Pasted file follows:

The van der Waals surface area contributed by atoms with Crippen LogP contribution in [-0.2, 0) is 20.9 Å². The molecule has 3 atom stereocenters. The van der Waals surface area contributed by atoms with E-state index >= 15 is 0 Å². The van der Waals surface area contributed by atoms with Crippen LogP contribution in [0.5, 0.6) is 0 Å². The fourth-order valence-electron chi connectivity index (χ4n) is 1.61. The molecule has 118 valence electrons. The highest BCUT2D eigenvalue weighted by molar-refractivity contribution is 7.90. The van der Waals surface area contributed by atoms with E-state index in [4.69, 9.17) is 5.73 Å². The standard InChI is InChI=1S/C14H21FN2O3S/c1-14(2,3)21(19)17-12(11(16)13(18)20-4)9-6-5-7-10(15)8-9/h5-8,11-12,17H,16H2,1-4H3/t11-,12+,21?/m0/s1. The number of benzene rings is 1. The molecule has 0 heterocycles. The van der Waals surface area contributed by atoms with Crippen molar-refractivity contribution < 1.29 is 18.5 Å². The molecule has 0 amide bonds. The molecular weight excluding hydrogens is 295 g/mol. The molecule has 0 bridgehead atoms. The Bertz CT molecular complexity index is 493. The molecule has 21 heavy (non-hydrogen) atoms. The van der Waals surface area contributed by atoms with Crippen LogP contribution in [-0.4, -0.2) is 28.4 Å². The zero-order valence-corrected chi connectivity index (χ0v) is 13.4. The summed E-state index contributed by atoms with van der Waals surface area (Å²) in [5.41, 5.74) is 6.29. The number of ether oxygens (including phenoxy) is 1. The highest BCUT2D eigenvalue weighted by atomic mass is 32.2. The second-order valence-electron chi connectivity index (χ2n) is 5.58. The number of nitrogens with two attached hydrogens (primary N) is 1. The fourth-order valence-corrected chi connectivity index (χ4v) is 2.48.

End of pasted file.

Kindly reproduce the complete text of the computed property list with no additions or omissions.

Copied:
The van der Waals surface area contributed by atoms with Crippen LogP contribution in [-0.2, 0) is 20.9 Å². The molecule has 3 atom stereocenters. The van der Waals surface area contributed by atoms with E-state index >= 15 is 0 Å². The van der Waals surface area contributed by atoms with Crippen LogP contribution in [0.5, 0.6) is 0 Å². The fourth-order valence-electron chi connectivity index (χ4n) is 1.61. The molecule has 118 valence electrons. The highest BCUT2D eigenvalue weighted by molar-refractivity contribution is 7.90. The van der Waals surface area contributed by atoms with E-state index in [4.69, 9.17) is 5.73 Å². The standard InChI is InChI=1S/C14H21FN2O3S/c1-14(2,3)21(19)17-12(11(16)13(18)20-4)9-6-5-7-10(15)8-9/h5-8,11-12,17H,16H2,1-4H3/t11-,12+,21?/m0/s1. The number of benzene rings is 1. The molecule has 0 heterocycles. The van der Waals surface area contributed by atoms with Crippen molar-refractivity contribution < 1.29 is 18.5 Å². The molecule has 0 amide bonds. The molecular weight excluding hydrogens is 295 g/mol. The molecule has 0 bridgehead atoms. The Bertz CT molecular complexity index is 493. The molecule has 21 heavy (non-hydrogen) atoms. The van der Waals surface area contributed by atoms with Crippen LogP contribution in [-0.4, -0.2) is 28.4 Å². The zero-order valence-corrected chi connectivity index (χ0v) is 13.4. The summed E-state index contributed by atoms with van der Waals surface area (Å²) in [5.41, 5.74) is 6.29. The number of ether oxygens (including phenoxy) is 1. The highest BCUT2D eigenvalue weighted by atomic mass is 32.2. The second-order valence-electron chi connectivity index (χ2n) is 5.58. The number of nitrogens with two attached hydrogens (primary N) is 1. The fourth-order valence-corrected chi connectivity index (χ4v) is 2.48.